[Review] Captain America: Civil War

Almost 15 years since Sam Raimi’s introduction to the Age of the Superhero in Hollywood, the industry itself shows no signs of slowing down production and the battle for top comic book adaptation rages on uninterruptedly. However, quoting Christopher Nolan’s Harvey Dent, “either you die a hero or live long enough to become a villain”, things have changed in the realms of the costume crusaders. It’s not only time for a high-powered, and dim-witted, feud at DC but to Marvel’s Captain America: Civil War, which opens this week in the US after tracking pretty well in international markets. Tired of facing monstrosities from other worlds, or creations of the dark side of society, now it’s time for the biggest heroes to find, face and overcome the inner monsters. And they come in many flavors.

The current question posed by both DC and Marvel tackles one aspect: the aftermath. Bruce Wayne steps up against Clark Kent upon witnessing his equally glorious, and destructive, clash against Zod in Metropolis, just as society raises more than eyebrows on the wake of the Avengers efforts to repel villains and aliens alike in the previous movies. How can the average man live amongst gods? Not very well, so it seems.

After a decade and a half of superhero good deeds, and the issuing destruction, there must be limits. Checks and balances. Oversight. Control. It’s all about control, especially when self-restraint fails to kick in and the aftermath is always bloody for the little guy, the one supposed to be protected. This scenario also invokes The Incredibles, when “the supers” were overwhelmed by mankind’s need for compensation, personal justice, and accountability. However, Brad Bird’s animated classic was a bit more faithful to the source – in terms of period accuracy and reasons – than the new wave of live-action movies. Way back when, identity was an issue. Big one, actually. Now, at least in the Marvel Cinematic Universe, every hero is pretty much known and secrecy is not a problem. Thanks to Iron Man, in part. On the other hand, the writers – helmed by Kevin Feige’s guidance – were able to explore other aspects, and that brings us back to control. And, without the capes, masks, and gadgets, it all screams government x people.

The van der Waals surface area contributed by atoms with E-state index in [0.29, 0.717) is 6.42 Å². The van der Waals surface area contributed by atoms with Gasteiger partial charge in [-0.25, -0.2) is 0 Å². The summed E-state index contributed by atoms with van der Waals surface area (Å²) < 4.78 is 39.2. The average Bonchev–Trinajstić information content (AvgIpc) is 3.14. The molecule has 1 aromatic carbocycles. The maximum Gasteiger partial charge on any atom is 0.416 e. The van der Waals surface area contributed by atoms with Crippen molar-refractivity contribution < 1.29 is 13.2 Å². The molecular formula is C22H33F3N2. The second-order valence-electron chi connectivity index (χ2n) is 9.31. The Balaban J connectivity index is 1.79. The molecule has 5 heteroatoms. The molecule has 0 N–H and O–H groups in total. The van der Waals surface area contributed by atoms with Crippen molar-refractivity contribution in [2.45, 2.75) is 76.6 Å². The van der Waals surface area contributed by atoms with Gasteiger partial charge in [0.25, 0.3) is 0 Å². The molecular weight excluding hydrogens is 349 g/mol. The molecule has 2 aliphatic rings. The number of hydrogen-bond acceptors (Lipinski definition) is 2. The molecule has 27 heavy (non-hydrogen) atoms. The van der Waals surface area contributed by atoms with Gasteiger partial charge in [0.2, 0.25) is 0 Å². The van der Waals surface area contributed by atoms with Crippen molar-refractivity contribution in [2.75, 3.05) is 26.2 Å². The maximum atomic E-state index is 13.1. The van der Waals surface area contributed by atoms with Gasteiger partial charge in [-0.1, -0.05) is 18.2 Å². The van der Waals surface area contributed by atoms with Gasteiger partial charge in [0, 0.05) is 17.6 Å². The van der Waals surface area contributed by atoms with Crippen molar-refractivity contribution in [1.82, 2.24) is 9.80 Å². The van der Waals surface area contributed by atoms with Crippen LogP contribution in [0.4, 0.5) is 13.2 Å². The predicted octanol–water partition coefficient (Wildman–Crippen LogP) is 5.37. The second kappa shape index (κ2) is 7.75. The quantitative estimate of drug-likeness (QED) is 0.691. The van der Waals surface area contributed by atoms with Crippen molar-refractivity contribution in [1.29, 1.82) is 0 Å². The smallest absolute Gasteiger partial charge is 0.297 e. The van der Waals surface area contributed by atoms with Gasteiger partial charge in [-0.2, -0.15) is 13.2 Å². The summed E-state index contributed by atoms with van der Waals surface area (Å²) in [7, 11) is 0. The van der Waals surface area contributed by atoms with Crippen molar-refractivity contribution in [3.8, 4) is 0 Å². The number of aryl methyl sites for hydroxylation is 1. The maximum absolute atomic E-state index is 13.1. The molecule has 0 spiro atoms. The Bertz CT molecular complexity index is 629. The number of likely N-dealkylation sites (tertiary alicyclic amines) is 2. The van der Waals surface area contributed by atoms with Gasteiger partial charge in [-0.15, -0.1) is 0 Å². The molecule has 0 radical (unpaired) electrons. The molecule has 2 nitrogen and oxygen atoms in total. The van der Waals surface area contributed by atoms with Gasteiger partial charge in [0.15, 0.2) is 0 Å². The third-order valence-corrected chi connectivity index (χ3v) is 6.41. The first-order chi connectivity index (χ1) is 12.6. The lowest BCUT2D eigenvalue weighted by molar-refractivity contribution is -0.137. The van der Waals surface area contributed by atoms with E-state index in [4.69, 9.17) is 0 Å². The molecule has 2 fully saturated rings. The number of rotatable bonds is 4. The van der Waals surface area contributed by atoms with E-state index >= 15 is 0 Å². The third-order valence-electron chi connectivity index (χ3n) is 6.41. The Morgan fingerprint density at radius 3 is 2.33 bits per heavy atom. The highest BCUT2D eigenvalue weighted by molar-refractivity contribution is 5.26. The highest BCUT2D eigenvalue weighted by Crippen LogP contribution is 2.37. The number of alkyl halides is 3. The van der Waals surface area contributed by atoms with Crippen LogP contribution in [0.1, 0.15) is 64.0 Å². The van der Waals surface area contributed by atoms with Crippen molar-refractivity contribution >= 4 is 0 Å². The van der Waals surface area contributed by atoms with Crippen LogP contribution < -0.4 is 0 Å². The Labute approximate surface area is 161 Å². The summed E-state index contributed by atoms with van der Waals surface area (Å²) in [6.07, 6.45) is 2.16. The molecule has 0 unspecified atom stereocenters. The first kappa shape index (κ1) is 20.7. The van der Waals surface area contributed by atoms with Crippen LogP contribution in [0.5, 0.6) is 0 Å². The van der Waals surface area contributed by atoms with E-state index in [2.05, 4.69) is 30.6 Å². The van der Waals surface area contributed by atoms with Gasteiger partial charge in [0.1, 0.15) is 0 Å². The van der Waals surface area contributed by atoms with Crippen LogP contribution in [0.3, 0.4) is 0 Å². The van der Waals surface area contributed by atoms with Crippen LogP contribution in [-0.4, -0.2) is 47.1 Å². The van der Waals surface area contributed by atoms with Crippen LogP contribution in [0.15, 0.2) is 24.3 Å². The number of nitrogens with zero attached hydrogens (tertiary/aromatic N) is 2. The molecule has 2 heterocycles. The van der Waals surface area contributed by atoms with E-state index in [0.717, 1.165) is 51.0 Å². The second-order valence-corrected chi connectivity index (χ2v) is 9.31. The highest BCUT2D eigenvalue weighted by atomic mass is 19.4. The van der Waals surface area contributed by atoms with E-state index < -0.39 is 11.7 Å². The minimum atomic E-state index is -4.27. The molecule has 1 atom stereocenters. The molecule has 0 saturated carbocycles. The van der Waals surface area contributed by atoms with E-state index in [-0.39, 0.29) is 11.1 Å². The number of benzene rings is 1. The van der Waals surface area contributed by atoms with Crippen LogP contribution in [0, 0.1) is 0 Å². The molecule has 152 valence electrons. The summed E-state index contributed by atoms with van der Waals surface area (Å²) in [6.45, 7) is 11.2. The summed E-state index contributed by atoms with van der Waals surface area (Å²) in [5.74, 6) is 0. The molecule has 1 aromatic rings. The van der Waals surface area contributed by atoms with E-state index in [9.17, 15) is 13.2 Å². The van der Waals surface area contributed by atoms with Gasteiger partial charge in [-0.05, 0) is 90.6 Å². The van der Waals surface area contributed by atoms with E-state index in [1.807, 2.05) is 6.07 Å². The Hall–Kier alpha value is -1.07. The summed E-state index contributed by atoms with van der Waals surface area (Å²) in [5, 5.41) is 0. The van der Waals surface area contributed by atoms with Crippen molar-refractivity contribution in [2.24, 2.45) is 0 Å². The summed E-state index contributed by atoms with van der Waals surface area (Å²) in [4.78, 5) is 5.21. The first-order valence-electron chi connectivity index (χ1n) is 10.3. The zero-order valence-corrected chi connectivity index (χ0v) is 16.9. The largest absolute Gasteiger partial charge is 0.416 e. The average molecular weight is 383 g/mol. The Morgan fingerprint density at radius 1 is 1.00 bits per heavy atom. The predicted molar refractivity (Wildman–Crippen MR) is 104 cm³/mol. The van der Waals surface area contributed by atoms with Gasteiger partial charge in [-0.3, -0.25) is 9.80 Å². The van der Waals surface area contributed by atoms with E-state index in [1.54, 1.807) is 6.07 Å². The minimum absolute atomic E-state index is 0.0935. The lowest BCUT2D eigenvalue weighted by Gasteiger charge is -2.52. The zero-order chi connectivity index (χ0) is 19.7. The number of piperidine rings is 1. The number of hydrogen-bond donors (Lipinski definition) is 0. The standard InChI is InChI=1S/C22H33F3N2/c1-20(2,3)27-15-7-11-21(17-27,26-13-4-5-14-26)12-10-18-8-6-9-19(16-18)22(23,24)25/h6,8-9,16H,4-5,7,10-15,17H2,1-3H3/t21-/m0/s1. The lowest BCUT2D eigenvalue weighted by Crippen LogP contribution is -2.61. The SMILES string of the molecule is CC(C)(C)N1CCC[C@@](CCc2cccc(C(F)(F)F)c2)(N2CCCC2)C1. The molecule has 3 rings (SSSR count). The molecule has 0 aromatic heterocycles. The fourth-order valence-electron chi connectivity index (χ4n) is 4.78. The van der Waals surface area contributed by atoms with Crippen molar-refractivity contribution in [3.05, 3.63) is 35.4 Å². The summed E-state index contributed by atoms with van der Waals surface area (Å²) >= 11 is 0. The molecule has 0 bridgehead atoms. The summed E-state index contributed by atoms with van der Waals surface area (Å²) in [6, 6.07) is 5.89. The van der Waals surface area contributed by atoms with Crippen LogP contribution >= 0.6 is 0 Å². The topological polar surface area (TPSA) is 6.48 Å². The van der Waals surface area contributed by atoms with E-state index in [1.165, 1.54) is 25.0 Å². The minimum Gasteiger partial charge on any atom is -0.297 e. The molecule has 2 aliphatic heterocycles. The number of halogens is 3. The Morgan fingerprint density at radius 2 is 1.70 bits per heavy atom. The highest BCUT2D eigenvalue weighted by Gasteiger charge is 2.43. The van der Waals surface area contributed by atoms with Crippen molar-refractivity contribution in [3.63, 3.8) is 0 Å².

During the Era of Personal Rebranding and Rediscovery, everyone can be whomever we chose to, nowadays. So, identity it’s taken care of. But what about control? What about limits, privacy, security? Ever since Snowden, and most recently with Apple’s refusal to the FBI, the sense of insecurity had spiked and the average citizen, if well informed, will find many reasons to feel threatened, powerless and even cornered. It takes only a Morgan Spurlock’s documentary or any of John Oliver’s epic takedowns on technology, or government aspects, to stress the abundance of reasons.